Michael Hovaguimian is the Best Tattooing Special Education Teacher

Michael Hovaguimian didn’t grow up around tattooers or in the tattoo scene in any way. For that matter, he never even got tattooed growing up. Even these days — after spending the last handful of years establishing himself as a respected tattoo artist and painter — you still won’t find hanging out at many tattoo shops. Instead, Hovaguimian lives a bit of a double life as a special education teacher during the day and a tattoo artist during nights, weekends, and summers.

But while many artists would tell you having two full careers is completely impossible, Hovaguimian’s teaching gig is the only reason he really got into tattooing in the first place.

“I was working at a high school in North Hollywood, and I was trying to encourage some of my students that I knew weren’t going to continue going to school to mop up at a shop or try to get an apprenticeship,” Hovaguimian says. “I would push them and push them, and then eventually they said ‘You keep telling us to do it. Why don’t you do it? You can draw and paint.’”

Never one to back down from a challenge, Hovaguimian took it upon himself to shift his artistic talents into the industry he’d been preaching to his pupils. But — like many fine artists before him — once the skilled painter began learning the ins and outs of tattooing, he realized it was the medium he was born to specialize in. Of course, Hovaguimian’s academic background means he also appreciates the history and intellectual aspects of the art form.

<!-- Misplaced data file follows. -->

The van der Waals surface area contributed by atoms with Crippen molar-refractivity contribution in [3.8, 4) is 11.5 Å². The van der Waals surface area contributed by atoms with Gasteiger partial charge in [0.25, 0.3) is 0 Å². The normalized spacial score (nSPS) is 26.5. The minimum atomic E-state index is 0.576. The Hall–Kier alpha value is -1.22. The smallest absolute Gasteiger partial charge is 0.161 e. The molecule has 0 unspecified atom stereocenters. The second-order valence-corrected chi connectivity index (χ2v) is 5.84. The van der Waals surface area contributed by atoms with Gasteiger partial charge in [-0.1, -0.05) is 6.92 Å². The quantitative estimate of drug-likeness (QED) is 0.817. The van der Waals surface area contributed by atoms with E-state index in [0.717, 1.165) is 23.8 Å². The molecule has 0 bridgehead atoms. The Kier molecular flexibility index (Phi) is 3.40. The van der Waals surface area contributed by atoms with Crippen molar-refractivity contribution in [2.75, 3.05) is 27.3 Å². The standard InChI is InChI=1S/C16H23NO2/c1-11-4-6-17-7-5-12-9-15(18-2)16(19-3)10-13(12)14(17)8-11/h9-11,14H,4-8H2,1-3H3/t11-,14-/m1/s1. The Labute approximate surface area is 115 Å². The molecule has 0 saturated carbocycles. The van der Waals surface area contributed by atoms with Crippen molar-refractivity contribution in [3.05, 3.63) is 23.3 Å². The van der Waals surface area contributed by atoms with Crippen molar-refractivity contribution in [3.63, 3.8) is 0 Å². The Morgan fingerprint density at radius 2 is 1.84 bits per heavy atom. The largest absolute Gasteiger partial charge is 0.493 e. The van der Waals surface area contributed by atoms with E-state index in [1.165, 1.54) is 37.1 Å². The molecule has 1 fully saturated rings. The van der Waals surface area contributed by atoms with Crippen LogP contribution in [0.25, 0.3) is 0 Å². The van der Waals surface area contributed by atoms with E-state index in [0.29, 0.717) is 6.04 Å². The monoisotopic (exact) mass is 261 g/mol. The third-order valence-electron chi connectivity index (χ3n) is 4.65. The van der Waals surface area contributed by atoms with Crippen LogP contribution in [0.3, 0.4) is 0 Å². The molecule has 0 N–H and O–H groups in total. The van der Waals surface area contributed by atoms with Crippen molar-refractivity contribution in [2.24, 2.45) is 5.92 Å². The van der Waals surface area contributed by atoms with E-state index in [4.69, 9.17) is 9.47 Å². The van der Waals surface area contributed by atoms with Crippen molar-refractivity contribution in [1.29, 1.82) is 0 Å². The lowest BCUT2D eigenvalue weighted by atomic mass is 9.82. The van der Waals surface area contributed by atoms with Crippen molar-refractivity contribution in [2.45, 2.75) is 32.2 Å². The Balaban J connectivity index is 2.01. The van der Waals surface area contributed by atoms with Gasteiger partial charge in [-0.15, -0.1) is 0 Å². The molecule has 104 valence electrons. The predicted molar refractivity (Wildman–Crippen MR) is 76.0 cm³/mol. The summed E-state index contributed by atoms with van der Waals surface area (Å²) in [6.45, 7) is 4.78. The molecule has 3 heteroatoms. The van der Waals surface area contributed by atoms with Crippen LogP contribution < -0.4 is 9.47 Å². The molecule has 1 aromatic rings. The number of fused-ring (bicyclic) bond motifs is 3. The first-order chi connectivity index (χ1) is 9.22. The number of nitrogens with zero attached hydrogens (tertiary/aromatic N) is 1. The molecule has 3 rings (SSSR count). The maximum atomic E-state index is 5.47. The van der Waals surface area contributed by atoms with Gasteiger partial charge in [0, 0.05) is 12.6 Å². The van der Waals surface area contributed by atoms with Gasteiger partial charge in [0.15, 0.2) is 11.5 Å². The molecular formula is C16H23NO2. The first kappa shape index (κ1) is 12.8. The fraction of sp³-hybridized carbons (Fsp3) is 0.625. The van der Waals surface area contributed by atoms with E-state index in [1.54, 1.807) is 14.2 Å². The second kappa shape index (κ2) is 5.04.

“Once I started studying tattooing, I fell in love with it,” Hovaguimian says. “I got a short apprenticeship and went from there. I still study it nonstop. I’m in love with the art form. It’s so much fun. I still trip out with how tattoos work and everything. I don’t take it for granted or feel jaded about it at all.”

Although Hovaguimian teaches elementary school now rather than high school, he’s strongly considering leaving it entirely now. As rewarding as he finds teaching special education, something has to give from the artists insane schedule. Already, he finds himself spending every lunch break and minute of free time sketching and preparing for his tattoo appointments and relying on the ancient secret of caffeine in order to stay awake and alert enough to succeed in both careers.

“I’m up at 5 a.m. and asleep at 2 a.m. some days,” Hovaguimian says. “I live on Monsters and Diet Pepsi. I just work nonstop, because I get my inspiration during the day. I’m on the track of leaving teaching just because I need to for my health. I’m 38 years old, and it’s going to catch up to me. It’s kind of sad because I love doing it, but it just takes a lot.”

Along with shifting away from his teaching career, Hovaguimian has found that his passion for painting has become more tattoo-centered as well. With a focus primarily on realistic black and gray tattooing, many of Hovaguimian’s paintings — which give him more difficulty than tattooing — have become studies for his night job. In the same way that Hovaguimian’s tattoos are getting higher and higher levels of recognition these days, the artist’s personal and familial connection to tattooing has become even stronger thanks to a single landmark tattoo.

“I just got to tattoo my dad, which was crazy because he loves black and gray tattooing,” Hovaguimian says. “He’s an immigrant who moved to Los Angeles when black and gray first started. He loved tattoos, and he didn’t get any but he’d always talk to me about it. He knows some of the artists in LA, and being able to tattoo him with all of the other artists, it just all became connected for me.”

To make appointments at Hovaguimian’s private studio, contact @hovag_tattoos on Instagram or via phone at 818-486-4724.

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